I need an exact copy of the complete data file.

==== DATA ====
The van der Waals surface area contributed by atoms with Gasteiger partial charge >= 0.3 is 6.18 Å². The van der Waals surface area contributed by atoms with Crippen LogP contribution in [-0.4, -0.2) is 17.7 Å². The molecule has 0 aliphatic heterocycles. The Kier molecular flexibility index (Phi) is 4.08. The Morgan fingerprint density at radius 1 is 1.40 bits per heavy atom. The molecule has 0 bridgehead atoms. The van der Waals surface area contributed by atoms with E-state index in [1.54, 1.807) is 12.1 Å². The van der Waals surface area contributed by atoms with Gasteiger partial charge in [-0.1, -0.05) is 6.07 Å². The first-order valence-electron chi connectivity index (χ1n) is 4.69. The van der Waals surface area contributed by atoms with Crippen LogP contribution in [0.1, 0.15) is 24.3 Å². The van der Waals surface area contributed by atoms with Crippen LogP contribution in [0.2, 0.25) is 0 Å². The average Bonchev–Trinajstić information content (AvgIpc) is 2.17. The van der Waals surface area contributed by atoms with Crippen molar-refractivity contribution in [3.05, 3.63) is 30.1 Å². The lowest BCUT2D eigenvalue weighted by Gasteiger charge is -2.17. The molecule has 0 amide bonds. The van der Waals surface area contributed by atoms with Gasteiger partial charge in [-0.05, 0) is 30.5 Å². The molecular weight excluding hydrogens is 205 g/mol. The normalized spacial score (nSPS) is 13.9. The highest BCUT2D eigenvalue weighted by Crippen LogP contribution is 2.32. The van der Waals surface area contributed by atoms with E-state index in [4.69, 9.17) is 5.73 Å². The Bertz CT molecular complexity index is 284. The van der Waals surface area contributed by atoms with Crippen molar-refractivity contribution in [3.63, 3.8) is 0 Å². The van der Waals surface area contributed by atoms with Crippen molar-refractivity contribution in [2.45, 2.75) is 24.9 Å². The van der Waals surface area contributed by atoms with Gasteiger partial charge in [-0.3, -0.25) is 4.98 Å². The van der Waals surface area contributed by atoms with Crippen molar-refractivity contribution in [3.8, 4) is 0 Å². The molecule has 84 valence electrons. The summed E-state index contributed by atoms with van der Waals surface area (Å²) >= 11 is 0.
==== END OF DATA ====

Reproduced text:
The van der Waals surface area contributed by atoms with Gasteiger partial charge >= 0.3 is 6.18 Å². The van der Waals surface area contributed by atoms with Crippen LogP contribution in [-0.4, -0.2) is 17.7 Å². The molecule has 0 aliphatic heterocycles. The Kier molecular flexibility index (Phi) is 4.08. The Morgan fingerprint density at radius 1 is 1.40 bits per heavy atom. The molecule has 0 bridgehead atoms. The van der Waals surface area contributed by atoms with E-state index in [1.54, 1.807) is 12.1 Å². The van der Waals surface area contributed by atoms with Gasteiger partial charge in [-0.1, -0.05) is 6.07 Å². The first-order valence-electron chi connectivity index (χ1n) is 4.69. The van der Waals surface area contributed by atoms with Crippen LogP contribution in [0.1, 0.15) is 24.3 Å². The van der Waals surface area contributed by atoms with Crippen LogP contribution in [0.2, 0.25) is 0 Å². The average Bonchev–Trinajstić information content (AvgIpc) is 2.17. The van der Waals surface area contributed by atoms with Crippen molar-refractivity contribution in [3.05, 3.63) is 30.1 Å². The lowest BCUT2D eigenvalue weighted by Gasteiger charge is -2.17. The molecule has 0 amide bonds. The van der Waals surface area contributed by atoms with Gasteiger partial charge in [-0.05, 0) is 30.5 Å². The molecular weight excluding hydrogens is 205 g/mol. The normalized spacial score (nSPS) is 13.9. The highest BCUT2D eigenvalue weighted by Crippen LogP contribution is 2.32. The van der Waals surface area contributed by atoms with E-state index in [4.69, 9.17) is 5.73 Å². The Bertz CT molecular complexity index is 284. The van der Waals surface area contributed by atoms with Crippen molar-refractivity contribution in [3.63, 3.8) is 0 Å². The van der Waals surface area contributed by atoms with Crippen molar-refractivity contribution in [2.45, 2.75) is 24.9 Å². The van der Waals surface area contributed by atoms with Gasteiger partial charge in [-0.3, -0.25) is 4.98 Å². The van der Waals surface area contributed by atoms with Crippen molar-refractivity contribution in [3.8, 4) is 0 Å². The molecule has 84 valence electrons. The summed E-state index contributed by atoms with van der Waals surface area (Å²) >= 11 is 0.